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The future of the DBA market | Pr. Michel Kalika

Professor Michel Kalika, President and Founder of the Business Science Institute, an institution that awards a Doctorate of Business Administration (DBA), discusses the evolution of the DBA market. Founded ten years ago, the Business Science Institute observed that, unlike today, there were very few DBAs in France at the time, even though this degree is more common in the Anglo-Saxon world. Today, the DBA market is expanding rapidly, with the emergence of many new players.

Michel Kalika explains this development by three main reasons. Firstly, there is a need for managers to differentiate themselves. With masters' degrees and MBAs becoming commonplace, it is becoming necessary to have an additional diploma to stand out from the crowd, especially in large organizations and in the consulting professions. As the traditional doctorate is not adapted to the needs of managers, the DBA is emerging as a relevant solution to this need for differentiation.

Secondly, recent crises (health, climate, geopolitics) have called into question the knowledge accumulated over the decades. There is therefore a need to create new management knowledge, which cannot be based solely on the work of academics. The creation of management knowledge must result from the interaction between practitioners, who are in contact with the field, and academics, who contribute theoretical models and methodologies. As a result, many managers, often around the age of 45, want to take a step back and contribute to the creation of knowledge by collaborating with academics.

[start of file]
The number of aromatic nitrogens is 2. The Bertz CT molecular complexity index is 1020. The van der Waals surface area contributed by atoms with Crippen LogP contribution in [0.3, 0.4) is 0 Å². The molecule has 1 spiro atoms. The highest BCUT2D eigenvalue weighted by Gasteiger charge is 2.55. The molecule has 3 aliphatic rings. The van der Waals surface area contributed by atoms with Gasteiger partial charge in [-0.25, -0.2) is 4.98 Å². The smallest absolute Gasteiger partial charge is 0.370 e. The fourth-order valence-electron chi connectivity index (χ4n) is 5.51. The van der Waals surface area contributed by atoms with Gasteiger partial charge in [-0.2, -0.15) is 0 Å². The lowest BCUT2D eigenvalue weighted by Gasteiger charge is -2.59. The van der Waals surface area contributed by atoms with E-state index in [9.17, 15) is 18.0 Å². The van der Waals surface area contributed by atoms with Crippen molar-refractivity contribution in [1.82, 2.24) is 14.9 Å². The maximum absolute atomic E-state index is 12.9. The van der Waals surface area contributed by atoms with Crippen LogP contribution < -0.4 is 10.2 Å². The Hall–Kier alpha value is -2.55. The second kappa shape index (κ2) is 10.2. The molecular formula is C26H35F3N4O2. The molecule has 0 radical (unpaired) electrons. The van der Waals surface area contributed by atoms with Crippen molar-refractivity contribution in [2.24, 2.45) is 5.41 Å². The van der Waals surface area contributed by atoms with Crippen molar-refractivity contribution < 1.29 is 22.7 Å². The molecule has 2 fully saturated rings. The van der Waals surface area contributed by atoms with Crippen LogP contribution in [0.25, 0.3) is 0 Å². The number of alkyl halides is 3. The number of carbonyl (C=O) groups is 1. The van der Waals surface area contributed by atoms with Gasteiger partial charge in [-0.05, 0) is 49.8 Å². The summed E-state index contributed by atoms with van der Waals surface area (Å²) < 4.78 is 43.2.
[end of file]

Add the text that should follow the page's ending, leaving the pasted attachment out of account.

The third reason is more personal. At some point in their career, managers may feel a need for personal fulfillment, to surpass themselves, and to give new meaning to their activity. The DBA enables them to take a step back and reflect in depth on a career that has spanned 15 to 20 years. These reasons explain why the DBA market is growing, responding to increasing demand, and why more and more institutions are offering this diploma, contributing to its expansion.

Michel Kalika also addresses the question of how the DBA enhances the value of doctoral studies. He points out that, paradoxically, the DBA is restoring value to the doctoral title. Unlike traditional theses, the DBA is perceived as a generator of impact and managerial recommendations, which makes it particularly relevant in the current context. He insists on the importance of being aware of this evolution and fully seizing the opportunities offered by the DBA, which represents a major societal and managerial challenge for economic competitiveness.

In conclusion, Michel Kalika highlights the growing role of the DBA in the educational and professional landscape, emphasizing its importance for managerial differentiation, the creation of new knowledge and personal fulfillment. The development of the DBA market bears witness to its relevance and potential impact on economic competitiveness and the value of the doctorate title.


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